Currently, the Reinert Center has four Faculty Fellows:
Lauren Arend, Ph.D.
Assistant Professor, Education
Lauren Arend earned her B.S. in Human Development from Cornell University. Before pursuing her doctorate in Educational Leadership from Saint Louis University, Lauren worked with young children and teachers of young children at the International Child Resource Institute in Berkeley, California. Beyond young children, Lauren's teaching interests include research methods and school and community relations. Lauren's research focuses on early childhood leadership, summer learning, community partnerships, and program evaluation. She has worked as an independent program evaluator for non-profit programs including summer reading programs, arts integration programs, and youth leadership programs.
Lenin Grajo, PhD, EdM, OTR/L
Assistant Professor, Occupational Science and Occupational Therapy
Mary L. Stephen Faculty Fellow for Scholarly Teaching
Lenin Grajo is Assistant Professor of Occupational Science and Occupational Therapy at Saint Louis University. Lenin earned his BS in Occupational Therapy from the University of the Philippines, Master of Education from Harvard University and Ph.D. in Occupational Therapy from Texas Woman's University. Lenin's line of research focuses on developing intervention programs and assessments for children with reading difficulties and learning disabilities. Lenin teaches an occupational science course in the undergraduate program, pediatrics and theory courses in the professional master's program and pre-requisite foundations of OT practice course in the clinical doctorate program in the Department of Occupational Science and Occupational Therapy. Lenin is Professional Development Coordinator for the Education Special Interest Section of the American Occupational Therapy Association and serves in the review boards of the American Journal of Occupational Therapy, the Journal of Allied Health and the National Institute for Disability, Independent Living and Rehabilitation Research. Lenin has received awards for teaching excellence from the University of the Philippines and Saint Louis University.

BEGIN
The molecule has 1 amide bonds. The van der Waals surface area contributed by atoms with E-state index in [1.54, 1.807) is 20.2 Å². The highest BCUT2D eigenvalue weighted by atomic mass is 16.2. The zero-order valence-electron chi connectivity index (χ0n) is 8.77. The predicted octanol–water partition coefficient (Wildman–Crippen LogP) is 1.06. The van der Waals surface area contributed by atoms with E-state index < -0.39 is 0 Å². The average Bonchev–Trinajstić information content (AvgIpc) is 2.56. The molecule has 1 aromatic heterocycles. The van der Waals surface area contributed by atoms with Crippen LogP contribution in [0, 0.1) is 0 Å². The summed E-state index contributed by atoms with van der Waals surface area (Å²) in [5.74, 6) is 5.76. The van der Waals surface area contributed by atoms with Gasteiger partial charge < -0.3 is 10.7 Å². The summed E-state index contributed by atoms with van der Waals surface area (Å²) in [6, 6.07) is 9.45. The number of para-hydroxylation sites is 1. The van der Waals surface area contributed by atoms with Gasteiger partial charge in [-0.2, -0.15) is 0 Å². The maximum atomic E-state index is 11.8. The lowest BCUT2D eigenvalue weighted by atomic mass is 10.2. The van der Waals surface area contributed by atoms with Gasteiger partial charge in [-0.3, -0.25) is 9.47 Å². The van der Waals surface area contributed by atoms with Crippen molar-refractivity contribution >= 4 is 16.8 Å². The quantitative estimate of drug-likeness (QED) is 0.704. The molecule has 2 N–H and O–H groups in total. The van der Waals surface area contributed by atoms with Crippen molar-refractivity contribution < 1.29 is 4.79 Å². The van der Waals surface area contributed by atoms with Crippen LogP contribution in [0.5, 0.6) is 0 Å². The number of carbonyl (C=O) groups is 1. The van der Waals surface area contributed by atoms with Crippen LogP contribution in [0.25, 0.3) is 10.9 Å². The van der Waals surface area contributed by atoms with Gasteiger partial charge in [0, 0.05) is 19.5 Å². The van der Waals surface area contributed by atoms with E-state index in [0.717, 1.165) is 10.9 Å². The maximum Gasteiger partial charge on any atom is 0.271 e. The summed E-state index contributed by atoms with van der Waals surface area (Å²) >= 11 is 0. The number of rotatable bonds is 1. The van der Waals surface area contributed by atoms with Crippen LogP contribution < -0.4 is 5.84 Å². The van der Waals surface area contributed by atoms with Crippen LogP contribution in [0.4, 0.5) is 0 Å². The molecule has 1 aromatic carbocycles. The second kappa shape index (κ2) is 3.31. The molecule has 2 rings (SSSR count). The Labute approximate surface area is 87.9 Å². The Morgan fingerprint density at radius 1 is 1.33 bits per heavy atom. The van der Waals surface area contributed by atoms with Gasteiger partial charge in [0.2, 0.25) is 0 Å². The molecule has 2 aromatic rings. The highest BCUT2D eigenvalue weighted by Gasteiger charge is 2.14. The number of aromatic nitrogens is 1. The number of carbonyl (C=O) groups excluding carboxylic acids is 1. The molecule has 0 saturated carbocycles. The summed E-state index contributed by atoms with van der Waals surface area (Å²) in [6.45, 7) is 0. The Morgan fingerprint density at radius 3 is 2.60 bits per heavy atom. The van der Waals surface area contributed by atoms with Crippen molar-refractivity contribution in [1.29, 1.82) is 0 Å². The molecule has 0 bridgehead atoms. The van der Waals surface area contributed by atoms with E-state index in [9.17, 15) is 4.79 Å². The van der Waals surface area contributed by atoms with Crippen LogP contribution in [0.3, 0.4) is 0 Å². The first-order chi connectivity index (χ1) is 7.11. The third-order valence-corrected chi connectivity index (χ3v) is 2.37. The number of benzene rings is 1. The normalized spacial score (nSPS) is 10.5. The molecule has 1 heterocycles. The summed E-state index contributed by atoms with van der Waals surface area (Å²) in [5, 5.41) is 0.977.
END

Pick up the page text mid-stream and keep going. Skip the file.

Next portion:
Ken Parker, Ph.D.
Steber Professor in Theological Studies, Theological Studies
Kenneth Parker is Associate Professor of Historical Theology at Saint Louis University (1992-present), with a PhD in Divinity from the University of Cambridge (1984) and post-doctoral studies at the University of Fribourg (1987-1990). In recent years his publications have focused on the rise of historical consciousness among the Christian churches (2012), unresolved historiographical tensions in Roman Catholic theological discourse (2013), the influence of Johann Adam Möhler on John Henry Newman's theory of development (2013), and the role of history in Newman's spirituality (2014). He and his dissertation students have seven essays appearing in three Oxford University Press volumes in 2014 and 2015. His current book project, on Archbishops Francis and Peter Kenrick, explores their roles in the debates over papal authority in the nineteenth century Roman Catholic Church. Four students have finished dissertations under his direction since 2009, and he currently directs eight dissertation students on topics in Newman studies, as well as projects on Angelique Arnauld, Jean Danielou, Urs von Balthasar, Vincent Lebbe, and Catherine Doherty. He received the 2013 Donald G. Brennan Award for Excellence in Graduate Mentoring.
Elena Bray Speth, Ph.D.
Assistant Professor, Biology
Dr. Bray Speth is Assistant Professor of Biology at Saint Louis University. Before coming to SLU in August 2009, she earned her Ph.D. in Biochemistry and Molecular Biology in the DOE-Plant Research Laboratory at Michigan State University, where she studied the cellular and molecular bases of the interaction between plants and bacterial pathogens. Toward the end of her doctorate, she became interested in biology education research and pursued this interest as a postdoc, sponsored by the Michigan State University Center for Research on College Science Teaching and Learning. At SLU, Elena was hired in the Biology Department to conduct Discipline-Based Education Research. She teaches one large section of Introductory Biology for science majors and a graduate-level course in Scientific Communication. In spring 2013, she will begin teaching biology for education majors. Her work includes undergraduate and graduate students conducting research on college biology teaching and learning. Current work focuses on (a) distributing and scaffolding active and meaningful learning of biology in and out of class; (b) analyzing students' models of complex biological systems; and (c) characterizing students' causal reasoning about biological mechanisms that span multiple levels of organization.